Chapter 6  Alaska’s Salmon Management & Research

 Picture of fish weir

Key Concepts


The goal of salmon management in Alaska is to allow enough returning salmon to reach spawning grounds to sustain both salmon populations and related ecosystems, and to provide for the harvest of salmon that are surplus to those needs. Sound research provides the foundation for effective conservation, management, and harvest practices.


Chapter Objectives


Students will be able to:

·        explain how salmon in Alaska are managed on the basis of conservative management, sound science, and habitat protection;

·        explain the need and importance of in-season, abundance-based management;

·        describe or demonstrate some of the research techniques used to count, observe, and monitor salmon and to monitor environmental conditions necessary to salmon;

·        intelligently discuss the pros and cons, problems and advantages of hatcheries in Alaska.


Terms Students Should Understand


escapement – The number of salmon that need to be allowed to spawn and regenerate the run.

(p. 54, col. 2)

sustainability [sustained yield] – to preserve for the future while allowing use.

(p. 54 col 1, p. 30 col. 1)

Background for Teachers


[none at this time]


Questions For Discussion


1. Review the Alaska Department of Fish and Game’s three principles of salmon management on p. 51 of Alaska’s Wild Salmon. See the description of conservative management on p. 54, explore what salmon science can teach us on p. 52 and on Alaska Department of Fish and Game web sites, and review what was learned in previous chapters about protecting salmon habitat. Why can adherence to these three principles be considered just as important as legal protections for salmon?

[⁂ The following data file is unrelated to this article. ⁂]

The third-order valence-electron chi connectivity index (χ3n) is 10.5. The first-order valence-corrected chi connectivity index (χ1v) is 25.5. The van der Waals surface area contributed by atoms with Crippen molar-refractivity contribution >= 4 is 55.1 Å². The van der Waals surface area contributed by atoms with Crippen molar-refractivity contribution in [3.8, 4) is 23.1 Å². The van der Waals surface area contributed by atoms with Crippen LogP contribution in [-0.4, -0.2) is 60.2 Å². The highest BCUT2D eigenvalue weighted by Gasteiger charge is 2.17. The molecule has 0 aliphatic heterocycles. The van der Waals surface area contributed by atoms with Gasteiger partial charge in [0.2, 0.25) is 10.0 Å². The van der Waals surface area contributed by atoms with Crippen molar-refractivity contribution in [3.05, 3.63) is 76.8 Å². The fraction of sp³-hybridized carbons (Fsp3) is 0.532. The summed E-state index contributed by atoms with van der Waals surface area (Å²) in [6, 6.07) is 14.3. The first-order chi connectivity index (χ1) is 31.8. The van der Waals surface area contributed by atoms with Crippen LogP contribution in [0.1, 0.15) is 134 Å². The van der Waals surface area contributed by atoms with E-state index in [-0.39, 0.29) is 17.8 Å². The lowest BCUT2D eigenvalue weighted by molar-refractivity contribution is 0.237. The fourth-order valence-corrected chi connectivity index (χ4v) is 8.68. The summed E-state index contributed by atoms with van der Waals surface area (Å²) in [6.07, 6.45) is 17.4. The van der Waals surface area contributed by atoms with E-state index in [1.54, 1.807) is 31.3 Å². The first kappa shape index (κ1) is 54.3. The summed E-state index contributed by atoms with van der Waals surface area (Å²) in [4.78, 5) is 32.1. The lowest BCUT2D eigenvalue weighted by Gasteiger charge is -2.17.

Discussion of this question should help students pull together some of what they learned in preceding chapters about salmon biology, habitats that salmon use, harvests, and economic value of salmon.

2. How do questions about the viability of hatcheries relate to what we learned about the evolution of salmonids in Chapter 1?


3. What do we mean when we aim to make a natural resource such as salmon “sustainable”?

Refer back to “sustainable yield” in the quote from the Alaska Constitution on p. 30.

4. Some people say that sound management for salmon becomes more important as more individuals and groups compete to use salmon and their habitat. To what extent do you think this is true or not?


 Picture of salmon in a stream

Ideas for Activities


1. Plan a field trip, invite a fisheries biologist to the classroom, or have students conduct research to understand the variety of methods and new technologies used to study salmon biology, population numbers, habitats, and related environmental conditions. Individual students or groups might explain or demonstrate to the class techniques particularly important to their community. Ask some students to find research statistics about salmon and salmon habitats in your region.